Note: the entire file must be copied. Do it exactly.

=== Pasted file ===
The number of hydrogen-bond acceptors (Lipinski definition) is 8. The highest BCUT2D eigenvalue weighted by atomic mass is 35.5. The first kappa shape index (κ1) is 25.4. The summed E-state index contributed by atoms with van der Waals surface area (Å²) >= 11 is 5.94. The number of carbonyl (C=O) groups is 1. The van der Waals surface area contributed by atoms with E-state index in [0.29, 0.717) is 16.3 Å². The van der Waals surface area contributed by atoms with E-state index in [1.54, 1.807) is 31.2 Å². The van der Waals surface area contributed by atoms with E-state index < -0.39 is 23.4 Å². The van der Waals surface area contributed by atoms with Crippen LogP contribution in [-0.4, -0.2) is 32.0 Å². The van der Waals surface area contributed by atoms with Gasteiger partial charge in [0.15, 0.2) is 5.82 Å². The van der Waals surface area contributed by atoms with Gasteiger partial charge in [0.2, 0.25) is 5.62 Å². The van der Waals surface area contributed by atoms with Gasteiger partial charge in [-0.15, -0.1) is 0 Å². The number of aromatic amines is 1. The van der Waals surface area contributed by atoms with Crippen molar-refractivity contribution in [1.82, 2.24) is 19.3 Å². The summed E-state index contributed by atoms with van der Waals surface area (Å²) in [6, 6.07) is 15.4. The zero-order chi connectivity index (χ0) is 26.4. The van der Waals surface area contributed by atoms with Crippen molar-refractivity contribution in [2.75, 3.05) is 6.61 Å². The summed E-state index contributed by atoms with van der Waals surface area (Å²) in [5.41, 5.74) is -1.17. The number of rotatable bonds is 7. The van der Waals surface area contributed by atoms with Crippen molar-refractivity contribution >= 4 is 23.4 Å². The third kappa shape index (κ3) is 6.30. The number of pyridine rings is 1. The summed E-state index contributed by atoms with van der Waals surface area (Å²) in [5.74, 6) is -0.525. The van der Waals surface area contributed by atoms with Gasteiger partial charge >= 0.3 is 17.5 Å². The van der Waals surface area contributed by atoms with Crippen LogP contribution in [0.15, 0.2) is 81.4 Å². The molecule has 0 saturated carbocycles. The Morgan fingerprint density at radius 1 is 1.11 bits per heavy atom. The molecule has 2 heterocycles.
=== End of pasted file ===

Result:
The number of hydrogen-bond acceptors (Lipinski definition) is 8. The highest BCUT2D eigenvalue weighted by atomic mass is 35.5. The first kappa shape index (κ1) is 25.4. The summed E-state index contributed by atoms with van der Waals surface area (Å²) >= 11 is 5.94. The number of carbonyl (C=O) groups is 1. The van der Waals surface area contributed by atoms with E-state index in [0.29, 0.717) is 16.3 Å². The van der Waals surface area contributed by atoms with E-state index in [1.54, 1.807) is 31.2 Å². The van der Waals surface area contributed by atoms with E-state index < -0.39 is 23.4 Å². The van der Waals surface area contributed by atoms with Crippen LogP contribution in [-0.4, -0.2) is 32.0 Å². The van der Waals surface area contributed by atoms with Gasteiger partial charge in [0.15, 0.2) is 5.82 Å². The van der Waals surface area contributed by atoms with Gasteiger partial charge in [0.2, 0.25) is 5.62 Å². The van der Waals surface area contributed by atoms with Gasteiger partial charge in [-0.15, -0.1) is 0 Å². The number of aromatic amines is 1. The van der Waals surface area contributed by atoms with Crippen molar-refractivity contribution in [1.82, 2.24) is 19.3 Å². The summed E-state index contributed by atoms with van der Waals surface area (Å²) in [6, 6.07) is 15.4. The zero-order chi connectivity index (χ0) is 26.4. The van der Waals surface area contributed by atoms with Crippen molar-refractivity contribution in [2.75, 3.05) is 6.61 Å². The summed E-state index contributed by atoms with van der Waals surface area (Å²) in [5.41, 5.74) is -1.17. The number of rotatable bonds is 7. The van der Waals surface area contributed by atoms with Crippen molar-refractivity contribution >= 4 is 23.4 Å². The third kappa shape index (κ3) is 6.30. The number of pyridine rings is 1. The summed E-state index contributed by atoms with van der Waals surface area (Å²) in [5.74, 6) is -0.525. The van der Waals surface area contributed by atoms with Gasteiger partial charge >= 0.3 is 17.5 Å². The van der Waals surface area contributed by atoms with Crippen LogP contribution in [0.15, 0.2) is 81.4 Å². The molecule has 0 saturated carbocycles. The Morgan fingerprint density at radius 1 is 1.11 bits per heavy atom. The molecule has 2 heterocycles.